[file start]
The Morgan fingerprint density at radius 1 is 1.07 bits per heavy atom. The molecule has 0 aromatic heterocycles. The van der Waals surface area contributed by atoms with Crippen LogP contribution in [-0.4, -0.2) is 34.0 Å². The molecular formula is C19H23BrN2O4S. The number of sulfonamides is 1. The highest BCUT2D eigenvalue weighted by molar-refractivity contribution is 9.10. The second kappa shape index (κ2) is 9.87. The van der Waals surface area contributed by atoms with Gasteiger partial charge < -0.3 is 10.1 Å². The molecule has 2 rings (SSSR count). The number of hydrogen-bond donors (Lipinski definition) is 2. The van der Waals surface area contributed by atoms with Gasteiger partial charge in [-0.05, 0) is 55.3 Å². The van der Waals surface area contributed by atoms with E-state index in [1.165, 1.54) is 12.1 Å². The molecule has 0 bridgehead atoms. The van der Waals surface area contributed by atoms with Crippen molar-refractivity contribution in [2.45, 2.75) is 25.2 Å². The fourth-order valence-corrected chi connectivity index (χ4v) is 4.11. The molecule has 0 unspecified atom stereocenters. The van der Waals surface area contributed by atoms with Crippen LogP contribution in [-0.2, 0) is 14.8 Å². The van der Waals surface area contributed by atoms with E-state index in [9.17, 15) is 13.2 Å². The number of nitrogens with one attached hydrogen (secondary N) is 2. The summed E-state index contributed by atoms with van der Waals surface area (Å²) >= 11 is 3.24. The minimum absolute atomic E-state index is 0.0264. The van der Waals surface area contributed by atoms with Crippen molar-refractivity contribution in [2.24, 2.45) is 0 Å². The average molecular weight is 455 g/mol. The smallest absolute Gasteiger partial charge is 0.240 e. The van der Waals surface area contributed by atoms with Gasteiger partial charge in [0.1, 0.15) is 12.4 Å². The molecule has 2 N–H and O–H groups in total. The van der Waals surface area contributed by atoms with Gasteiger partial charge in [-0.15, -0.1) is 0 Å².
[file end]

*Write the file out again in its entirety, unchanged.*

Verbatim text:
The Morgan fingerprint density at radius 1 is 1.07 bits per heavy atom. The molecule has 0 aromatic heterocycles. The van der Waals surface area contributed by atoms with Crippen LogP contribution in [-0.4, -0.2) is 34.0 Å². The molecular formula is C19H23BrN2O4S. The number of sulfonamides is 1. The highest BCUT2D eigenvalue weighted by molar-refractivity contribution is 9.10. The second kappa shape index (κ2) is 9.87. The van der Waals surface area contributed by atoms with Gasteiger partial charge < -0.3 is 10.1 Å². The molecule has 2 rings (SSSR count). The number of hydrogen-bond donors (Lipinski definition) is 2. The van der Waals surface area contributed by atoms with Gasteiger partial charge in [-0.05, 0) is 55.3 Å². The van der Waals surface area contributed by atoms with E-state index in [1.165, 1.54) is 12.1 Å². The molecule has 0 bridgehead atoms. The van der Waals surface area contributed by atoms with Crippen molar-refractivity contribution in [2.45, 2.75) is 25.2 Å². The fourth-order valence-corrected chi connectivity index (χ4v) is 4.11. The molecule has 0 unspecified atom stereocenters. The van der Waals surface area contributed by atoms with Crippen LogP contribution in [-0.2, 0) is 14.8 Å². The van der Waals surface area contributed by atoms with E-state index in [9.17, 15) is 13.2 Å². The number of nitrogens with one attached hydrogen (secondary N) is 2. The summed E-state index contributed by atoms with van der Waals surface area (Å²) >= 11 is 3.24. The minimum absolute atomic E-state index is 0.0264. The van der Waals surface area contributed by atoms with Crippen molar-refractivity contribution in [2.24, 2.45) is 0 Å². The average molecular weight is 455 g/mol. The smallest absolute Gasteiger partial charge is 0.240 e. The van der Waals surface area contributed by atoms with Gasteiger partial charge in [0.1, 0.15) is 12.4 Å². The molecule has 2 N–H and O–H groups in total. The van der Waals surface area contributed by atoms with Gasteiger partial charge in [-0.15, -0.1) is 0 Å².